In July, 2014 Johnson & Johnson, the largest manufacturer of the surgical morcellator tool, sent letters to all customers asking the device be returned to its company. The laparoscopic power morcellator has recently come under fire when the FDA (Food & Drug Administration) issued a stringent warning last April. This is because the device is believed to spread previously undiagnosed cancer during hysterectomy surgery and procedures to remove uterine fibroids.
For nearly 2 decades, gynecologists have used the minimally invasive power morcellator device when performing hysterectomy surgeries and myomectomy procedures.
A power morcellator is a small device that has rotating blades designed to cut apart larger masses of uterine fibroid tissue into tiny fragments, which can then be suctioned out through the woman’s abdomen. The surgery requires only two small incisions (two centimeters or less) in lieu of performing traditional major invasive surgery.
Potential of Spreading Concealed Cancers
A hysterectomy is a surgical operation that removes part or all of a woman’s uterus. When cancerous cells are present in the tissue that is cut apart, cancerous cells can easily spread throughout the abdomen and pelvis. Recent investigations indicate that morcellation procedures are spreading bits of tumors from the treatment site, and actually worsening the damage caused by the cancerous cells. It is believed that in a few cases, the cancer spread at a faster rate because the woman underwent a procedure using power morcellation.
Two studies from Columbia University researchers and the FDA found that approximately one out of every 350 patients treated for fibroids using a morcellator had cancer. After undergoing minimally invasive hysterectomies, their undetected cancer spread throughout their abdomen and pelvis area. Doctors would have used a different treatment approach had they known the cancer was present.
Three J & J Morcellators Named In Recall
The company’s Ethicon unit has asked hospitals through a letter to return three specific power morcellators including:
• Morcellex Sigma Tissue Morcellator System
• Gynecare XTract Tissue Morcellator
• Gynecare Morcellex device
Johnson & Johnson announced all sales and marketing promotions of its morcellator products are suspended while the company studies the issue. Unfortunately, the company did not withdraw all devices from the market.
According to the FDA, more than 50,000 uterine fibroid removal procedures and hysterectomies involving power morcellation occur every year. The FDA also concluded that the potential risks of cancer spreading through the morcellation procedure, once believed to be one in 10,000, is actually approximately 1 and 350.
A Better Option?
Some doctors are cautioning media, agencies and medical device manufacturers from vilifying the procedure believing, if done carefully, it offers better options for some women. These doctors believe that the risks involved in serious abdominal surgery far outweigh the potential of spreading undiagnosed cancer because of associated surgery-induced blood clots, pain, bleeding and infection.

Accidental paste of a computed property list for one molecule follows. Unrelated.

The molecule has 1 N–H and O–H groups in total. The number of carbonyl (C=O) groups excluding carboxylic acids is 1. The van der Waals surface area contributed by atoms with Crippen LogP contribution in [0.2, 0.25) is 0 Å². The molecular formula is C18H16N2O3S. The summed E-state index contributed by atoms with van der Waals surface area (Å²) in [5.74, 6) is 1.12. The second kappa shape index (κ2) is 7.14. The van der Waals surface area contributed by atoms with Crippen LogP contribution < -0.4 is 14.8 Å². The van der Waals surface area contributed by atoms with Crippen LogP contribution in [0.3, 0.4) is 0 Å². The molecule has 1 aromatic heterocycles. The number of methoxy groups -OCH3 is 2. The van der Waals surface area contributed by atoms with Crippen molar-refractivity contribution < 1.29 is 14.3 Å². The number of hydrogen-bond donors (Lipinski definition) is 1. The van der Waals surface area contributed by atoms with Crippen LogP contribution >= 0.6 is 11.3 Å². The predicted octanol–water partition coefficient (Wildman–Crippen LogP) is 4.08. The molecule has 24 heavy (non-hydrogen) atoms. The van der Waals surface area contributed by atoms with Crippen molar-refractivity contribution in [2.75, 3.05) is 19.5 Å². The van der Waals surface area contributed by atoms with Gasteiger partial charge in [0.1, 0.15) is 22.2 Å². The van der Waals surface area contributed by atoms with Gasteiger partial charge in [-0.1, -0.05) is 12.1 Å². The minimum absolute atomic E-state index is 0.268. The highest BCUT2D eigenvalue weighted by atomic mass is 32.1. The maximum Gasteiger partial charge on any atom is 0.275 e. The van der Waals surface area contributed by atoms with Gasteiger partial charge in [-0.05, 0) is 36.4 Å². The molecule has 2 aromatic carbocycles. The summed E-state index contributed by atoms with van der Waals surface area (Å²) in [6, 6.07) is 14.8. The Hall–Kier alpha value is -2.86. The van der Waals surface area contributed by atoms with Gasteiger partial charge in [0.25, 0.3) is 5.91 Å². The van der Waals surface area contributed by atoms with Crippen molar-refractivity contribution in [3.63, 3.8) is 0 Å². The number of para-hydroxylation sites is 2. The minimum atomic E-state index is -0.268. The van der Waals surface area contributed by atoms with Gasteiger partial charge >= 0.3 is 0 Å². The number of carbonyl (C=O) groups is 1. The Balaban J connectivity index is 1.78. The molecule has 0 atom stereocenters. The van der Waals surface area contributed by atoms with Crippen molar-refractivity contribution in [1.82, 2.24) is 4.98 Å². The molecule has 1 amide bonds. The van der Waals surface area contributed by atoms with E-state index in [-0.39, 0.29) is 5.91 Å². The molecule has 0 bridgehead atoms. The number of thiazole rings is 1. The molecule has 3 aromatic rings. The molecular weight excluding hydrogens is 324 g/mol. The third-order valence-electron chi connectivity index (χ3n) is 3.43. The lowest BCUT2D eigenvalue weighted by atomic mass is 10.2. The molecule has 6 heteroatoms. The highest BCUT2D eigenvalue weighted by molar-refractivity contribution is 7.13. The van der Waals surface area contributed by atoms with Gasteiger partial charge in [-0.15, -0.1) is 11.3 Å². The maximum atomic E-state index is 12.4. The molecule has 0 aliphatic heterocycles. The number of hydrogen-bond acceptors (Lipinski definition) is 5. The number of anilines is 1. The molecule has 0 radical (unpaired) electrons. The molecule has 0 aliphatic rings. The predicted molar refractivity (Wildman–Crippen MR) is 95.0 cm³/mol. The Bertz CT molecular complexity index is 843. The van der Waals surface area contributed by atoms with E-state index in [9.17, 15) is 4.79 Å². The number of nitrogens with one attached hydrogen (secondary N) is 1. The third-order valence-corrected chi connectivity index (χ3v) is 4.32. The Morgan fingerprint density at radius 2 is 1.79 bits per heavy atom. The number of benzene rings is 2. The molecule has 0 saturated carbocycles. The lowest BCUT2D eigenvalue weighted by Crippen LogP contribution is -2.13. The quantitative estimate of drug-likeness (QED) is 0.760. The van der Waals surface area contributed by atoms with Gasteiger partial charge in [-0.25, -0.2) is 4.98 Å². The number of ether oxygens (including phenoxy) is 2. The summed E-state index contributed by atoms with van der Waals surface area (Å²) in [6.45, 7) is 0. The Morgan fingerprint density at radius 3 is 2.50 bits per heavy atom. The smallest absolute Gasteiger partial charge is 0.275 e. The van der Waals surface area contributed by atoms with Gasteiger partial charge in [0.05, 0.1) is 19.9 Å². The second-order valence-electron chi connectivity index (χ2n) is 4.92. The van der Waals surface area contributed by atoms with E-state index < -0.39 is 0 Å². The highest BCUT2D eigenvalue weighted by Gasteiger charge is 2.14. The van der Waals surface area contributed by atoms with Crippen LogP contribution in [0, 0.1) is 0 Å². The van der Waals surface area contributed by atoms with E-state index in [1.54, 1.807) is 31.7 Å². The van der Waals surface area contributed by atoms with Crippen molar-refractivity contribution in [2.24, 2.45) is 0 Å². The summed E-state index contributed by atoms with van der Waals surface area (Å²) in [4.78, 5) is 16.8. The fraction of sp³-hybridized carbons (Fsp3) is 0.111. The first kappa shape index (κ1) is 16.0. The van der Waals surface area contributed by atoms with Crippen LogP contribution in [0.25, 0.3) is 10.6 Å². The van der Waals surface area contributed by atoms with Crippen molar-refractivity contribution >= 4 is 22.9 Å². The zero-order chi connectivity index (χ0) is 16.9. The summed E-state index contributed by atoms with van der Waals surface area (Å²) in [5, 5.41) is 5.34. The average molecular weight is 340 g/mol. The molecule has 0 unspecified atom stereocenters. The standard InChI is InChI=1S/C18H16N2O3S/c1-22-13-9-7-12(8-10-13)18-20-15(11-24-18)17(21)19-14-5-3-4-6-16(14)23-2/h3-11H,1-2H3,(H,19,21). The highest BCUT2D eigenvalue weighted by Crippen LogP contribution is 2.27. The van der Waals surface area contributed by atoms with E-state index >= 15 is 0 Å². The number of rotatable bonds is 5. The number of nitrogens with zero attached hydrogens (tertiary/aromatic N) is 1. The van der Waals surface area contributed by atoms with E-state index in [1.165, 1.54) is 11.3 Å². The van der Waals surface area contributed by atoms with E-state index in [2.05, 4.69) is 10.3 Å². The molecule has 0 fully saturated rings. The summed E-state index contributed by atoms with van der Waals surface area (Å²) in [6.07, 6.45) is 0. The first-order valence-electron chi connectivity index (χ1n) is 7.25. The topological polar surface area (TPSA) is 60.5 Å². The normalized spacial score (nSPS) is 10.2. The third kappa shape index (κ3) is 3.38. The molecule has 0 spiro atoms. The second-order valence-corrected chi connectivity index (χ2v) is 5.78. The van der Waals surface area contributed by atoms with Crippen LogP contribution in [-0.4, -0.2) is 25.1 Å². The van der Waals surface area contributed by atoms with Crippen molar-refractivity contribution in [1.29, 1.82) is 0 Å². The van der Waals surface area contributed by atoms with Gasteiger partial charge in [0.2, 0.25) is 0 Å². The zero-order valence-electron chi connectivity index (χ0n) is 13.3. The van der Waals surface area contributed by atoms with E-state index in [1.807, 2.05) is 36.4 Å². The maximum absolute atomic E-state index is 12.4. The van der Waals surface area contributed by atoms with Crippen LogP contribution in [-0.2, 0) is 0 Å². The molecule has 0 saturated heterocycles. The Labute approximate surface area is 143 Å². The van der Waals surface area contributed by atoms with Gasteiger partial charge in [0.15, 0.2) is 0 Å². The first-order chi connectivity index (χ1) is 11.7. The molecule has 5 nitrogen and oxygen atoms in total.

Minimizing Legal Ramifications
Johnson & Johnson may have taken quick action in having the device is returned to the company because of the high number of previous recalls of morcellation devices from other manufacturers. Many of these competitive devices have been withdrawn from the market because of the billions of dollars involved in legal settlements and court awards, along with bad publicity.
In the fall of 2013, Johnson & Johnson announced it was paying over $2 billion as financial compensation to approximately 8000 men and women who had suffered damages from the company’s hip implants. Johnson & Johnson also faces tens of thousands of lawsuits for its pelvic mesh implant, which was withdrawn from the medical device marketplace in 2012. Reported sales of Johnson & Johnson morcellation products are not released from the company. However, they dominate the power morcellator market.
The procedure using the morcellation device is only one way for treating women requiring minimally invasive hysterectomies or uterine fibroid removal. In fact, out of a total number of fibroid removal or hysterectomy procedures, only 16 percent involve morcellation. Gynecologists often elect other options including removing the uterus or fibroid tumors through the vaginal canal.
Women requiring a uterine fibroid removal or a hysterectomy still have the option of undergoing laparoscopic or traditional surgeries without the need of using power morcellators.
For years, medical device manufacturers, doctors and others in the medical community have known of the potential risks involved in using power morcellators. However, only recently has the magnitude of the risks involved proven to be significantly higher than once thought. With the recall of other devices, and Johnson & Johnson asking medical health care providers to return their units, it seems inevitable that many more lawsuits will likely be filed in the future.